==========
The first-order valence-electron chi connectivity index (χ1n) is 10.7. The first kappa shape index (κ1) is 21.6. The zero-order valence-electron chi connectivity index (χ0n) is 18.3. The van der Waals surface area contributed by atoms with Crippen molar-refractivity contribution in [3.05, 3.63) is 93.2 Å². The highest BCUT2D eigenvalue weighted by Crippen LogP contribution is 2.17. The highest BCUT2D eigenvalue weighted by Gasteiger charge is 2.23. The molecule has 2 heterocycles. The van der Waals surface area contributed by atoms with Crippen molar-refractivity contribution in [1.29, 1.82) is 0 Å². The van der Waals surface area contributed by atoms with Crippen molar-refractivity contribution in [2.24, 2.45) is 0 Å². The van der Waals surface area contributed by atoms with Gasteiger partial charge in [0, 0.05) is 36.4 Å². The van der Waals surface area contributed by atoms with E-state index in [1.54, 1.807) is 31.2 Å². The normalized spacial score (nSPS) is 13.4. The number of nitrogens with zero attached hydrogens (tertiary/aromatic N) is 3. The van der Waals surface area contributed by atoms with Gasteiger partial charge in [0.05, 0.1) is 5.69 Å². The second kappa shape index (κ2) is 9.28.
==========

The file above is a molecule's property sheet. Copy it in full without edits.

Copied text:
The first-order valence-electron chi connectivity index (χ1n) is 10.7. The first kappa shape index (κ1) is 21.6. The zero-order valence-electron chi connectivity index (χ0n) is 18.3. The van der Waals surface area contributed by atoms with Crippen molar-refractivity contribution in [3.05, 3.63) is 93.2 Å². The highest BCUT2D eigenvalue weighted by Crippen LogP contribution is 2.17. The highest BCUT2D eigenvalue weighted by Gasteiger charge is 2.23. The molecule has 2 heterocycles. The van der Waals surface area contributed by atoms with Crippen molar-refractivity contribution in [1.29, 1.82) is 0 Å². The van der Waals surface area contributed by atoms with Crippen molar-refractivity contribution in [2.24, 2.45) is 0 Å². The van der Waals surface area contributed by atoms with Gasteiger partial charge in [0, 0.05) is 36.4 Å². The van der Waals surface area contributed by atoms with E-state index in [1.54, 1.807) is 31.2 Å². The normalized spacial score (nSPS) is 13.4. The number of nitrogens with zero attached hydrogens (tertiary/aromatic N) is 3. The van der Waals surface area contributed by atoms with Gasteiger partial charge in [0.05, 0.1) is 5.69 Å². The second kappa shape index (κ2) is 9.28.